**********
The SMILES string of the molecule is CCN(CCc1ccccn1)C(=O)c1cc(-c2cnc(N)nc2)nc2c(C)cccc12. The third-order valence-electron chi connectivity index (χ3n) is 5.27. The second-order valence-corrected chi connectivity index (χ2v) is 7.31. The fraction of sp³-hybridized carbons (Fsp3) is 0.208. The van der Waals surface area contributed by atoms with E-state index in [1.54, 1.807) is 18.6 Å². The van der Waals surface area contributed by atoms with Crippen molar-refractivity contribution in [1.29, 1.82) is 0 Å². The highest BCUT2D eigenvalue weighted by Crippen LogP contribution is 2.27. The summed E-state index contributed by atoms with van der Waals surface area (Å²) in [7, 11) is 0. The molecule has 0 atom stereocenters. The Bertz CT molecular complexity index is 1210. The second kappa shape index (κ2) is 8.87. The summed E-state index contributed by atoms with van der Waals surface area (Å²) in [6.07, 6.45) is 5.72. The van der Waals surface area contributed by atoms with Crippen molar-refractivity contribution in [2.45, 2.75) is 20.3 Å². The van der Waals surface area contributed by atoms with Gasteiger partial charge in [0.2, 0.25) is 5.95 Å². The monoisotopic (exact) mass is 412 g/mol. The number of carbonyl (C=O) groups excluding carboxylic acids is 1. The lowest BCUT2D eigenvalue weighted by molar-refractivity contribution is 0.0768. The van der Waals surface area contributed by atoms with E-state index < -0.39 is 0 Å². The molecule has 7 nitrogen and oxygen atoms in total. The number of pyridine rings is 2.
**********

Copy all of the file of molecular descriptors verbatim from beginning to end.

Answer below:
The SMILES string of the molecule is CCN(CCc1ccccn1)C(=O)c1cc(-c2cnc(N)nc2)nc2c(C)cccc12. The third-order valence-electron chi connectivity index (χ3n) is 5.27. The second-order valence-corrected chi connectivity index (χ2v) is 7.31. The fraction of sp³-hybridized carbons (Fsp3) is 0.208. The van der Waals surface area contributed by atoms with E-state index in [1.54, 1.807) is 18.6 Å². The van der Waals surface area contributed by atoms with Crippen molar-refractivity contribution in [1.29, 1.82) is 0 Å². The highest BCUT2D eigenvalue weighted by Crippen LogP contribution is 2.27. The summed E-state index contributed by atoms with van der Waals surface area (Å²) in [7, 11) is 0. The molecule has 0 atom stereocenters. The Bertz CT molecular complexity index is 1210. The second kappa shape index (κ2) is 8.87. The summed E-state index contributed by atoms with van der Waals surface area (Å²) in [6.07, 6.45) is 5.72. The van der Waals surface area contributed by atoms with Crippen molar-refractivity contribution in [2.45, 2.75) is 20.3 Å². The van der Waals surface area contributed by atoms with Gasteiger partial charge in [0.2, 0.25) is 5.95 Å². The monoisotopic (exact) mass is 412 g/mol. The number of carbonyl (C=O) groups excluding carboxylic acids is 1. The lowest BCUT2D eigenvalue weighted by molar-refractivity contribution is 0.0768. The van der Waals surface area contributed by atoms with E-state index < -0.39 is 0 Å². The molecule has 7 nitrogen and oxygen atoms in total. The number of pyridine rings is 2.